Background: Individuals who experience paroxysmal atrial fibrillation (PAF) are at risk of serious sequelae, including stroke. PAF episodes usually occur in out-of-hospital settings, and patients seek emergency services for differential diagnosis and treatment. Methods: Medical records of all subscribers to a telemedical system ('SHL'-Telemedicine) who had one or more episodes of recurrent PAF managed by the call center between 2/2002 and 8/2009 were retrieved. Treatment protocol consisted of initial electrocardiographic confirmation of PAF and repeat electrocardiograms within 24 h. Management was exclusively by telephonically transmitted recommendations (Group A) or also included intervention by the attending physician of a 'SHL'-Telemedicine mobile intensive care unit (Group B). Results: A total of 649 cardiac patients (1886 PAF episodes) were enrolled. The leading complaint was palpitation (57%). The 576 Group A patients had 1667 objectively documented PAF episodes, of which 1326 (79.5%) were converted into sinus rhythm by following telephonically delivered instructions. Their mean heart rate decreased from 85 ± 15 to 66 ± 10 beats per minute (bpm) (P < 0.001). Heart rate remained unchanged (86 ± 15 bpm) for those who remained in PAF. The 160 Group B patients (218 PAF episodes) had a conversion rate of 70% (153/218). The heart rate in converted cases decreased from 92 ± 24 bpm to 68 ± 21 bpm compared to a decrease from 90 ± 21 bpm to 87 ± 21 bpm in non-converted cases (P < 0.001). Conclusions: Telemedicine for rapid out-of-hospital diagnosis and provision of objective documentation and instructions for appropriate management of PAF is feasible and could avoid potential PAF-associated complications and unnecessary emergency room visits and hospitalizations.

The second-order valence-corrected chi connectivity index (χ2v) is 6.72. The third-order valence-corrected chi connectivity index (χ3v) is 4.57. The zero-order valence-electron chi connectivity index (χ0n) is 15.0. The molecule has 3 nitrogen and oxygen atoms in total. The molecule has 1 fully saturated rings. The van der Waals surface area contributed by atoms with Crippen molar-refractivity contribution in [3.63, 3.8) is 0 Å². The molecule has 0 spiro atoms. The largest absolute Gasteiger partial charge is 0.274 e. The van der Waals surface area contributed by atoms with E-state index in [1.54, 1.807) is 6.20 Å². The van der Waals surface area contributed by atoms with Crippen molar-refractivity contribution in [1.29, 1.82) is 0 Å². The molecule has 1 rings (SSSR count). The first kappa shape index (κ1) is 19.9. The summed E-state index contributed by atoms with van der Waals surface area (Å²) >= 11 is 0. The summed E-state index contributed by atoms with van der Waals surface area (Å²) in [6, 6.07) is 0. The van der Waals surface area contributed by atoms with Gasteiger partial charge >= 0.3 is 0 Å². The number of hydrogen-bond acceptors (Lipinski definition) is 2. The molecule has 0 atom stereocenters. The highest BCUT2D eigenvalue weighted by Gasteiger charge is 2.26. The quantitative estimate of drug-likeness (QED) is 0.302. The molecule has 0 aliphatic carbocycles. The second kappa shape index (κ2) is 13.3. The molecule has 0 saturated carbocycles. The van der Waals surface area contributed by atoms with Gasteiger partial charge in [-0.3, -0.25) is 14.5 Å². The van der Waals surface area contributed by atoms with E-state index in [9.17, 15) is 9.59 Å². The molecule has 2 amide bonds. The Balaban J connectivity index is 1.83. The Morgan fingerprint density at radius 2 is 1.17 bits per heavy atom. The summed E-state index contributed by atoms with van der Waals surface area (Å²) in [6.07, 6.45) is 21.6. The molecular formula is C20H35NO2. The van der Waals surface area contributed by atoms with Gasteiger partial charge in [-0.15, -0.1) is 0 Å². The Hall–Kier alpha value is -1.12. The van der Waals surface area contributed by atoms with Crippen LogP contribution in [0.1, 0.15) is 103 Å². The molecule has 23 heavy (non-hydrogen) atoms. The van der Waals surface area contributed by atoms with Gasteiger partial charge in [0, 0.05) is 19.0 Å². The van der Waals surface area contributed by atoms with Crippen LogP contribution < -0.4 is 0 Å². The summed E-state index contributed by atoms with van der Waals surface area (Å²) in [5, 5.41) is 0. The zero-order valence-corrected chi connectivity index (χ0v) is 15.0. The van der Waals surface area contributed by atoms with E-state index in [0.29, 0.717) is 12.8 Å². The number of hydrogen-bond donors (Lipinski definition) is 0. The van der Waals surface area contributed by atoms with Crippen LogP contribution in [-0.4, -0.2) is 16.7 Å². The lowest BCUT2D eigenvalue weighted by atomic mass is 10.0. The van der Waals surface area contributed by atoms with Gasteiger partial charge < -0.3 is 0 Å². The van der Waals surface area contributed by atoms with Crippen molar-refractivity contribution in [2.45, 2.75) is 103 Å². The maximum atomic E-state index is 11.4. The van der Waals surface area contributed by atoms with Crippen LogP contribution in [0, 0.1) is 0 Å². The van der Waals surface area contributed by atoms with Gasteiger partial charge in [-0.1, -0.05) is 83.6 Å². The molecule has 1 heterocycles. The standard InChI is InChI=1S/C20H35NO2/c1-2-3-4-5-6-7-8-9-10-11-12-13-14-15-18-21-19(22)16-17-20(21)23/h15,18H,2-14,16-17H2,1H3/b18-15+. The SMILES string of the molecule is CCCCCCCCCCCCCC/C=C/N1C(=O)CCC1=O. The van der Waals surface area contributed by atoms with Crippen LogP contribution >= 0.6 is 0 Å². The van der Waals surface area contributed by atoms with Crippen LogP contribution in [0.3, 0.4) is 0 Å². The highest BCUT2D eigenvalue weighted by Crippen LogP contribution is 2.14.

|Number of pages||5|
|Journal||International Journal of Cardiology|
|State||Published - 17 May 2012|
- Atrial fibrillation
- Delivery of care
- Emergency medicine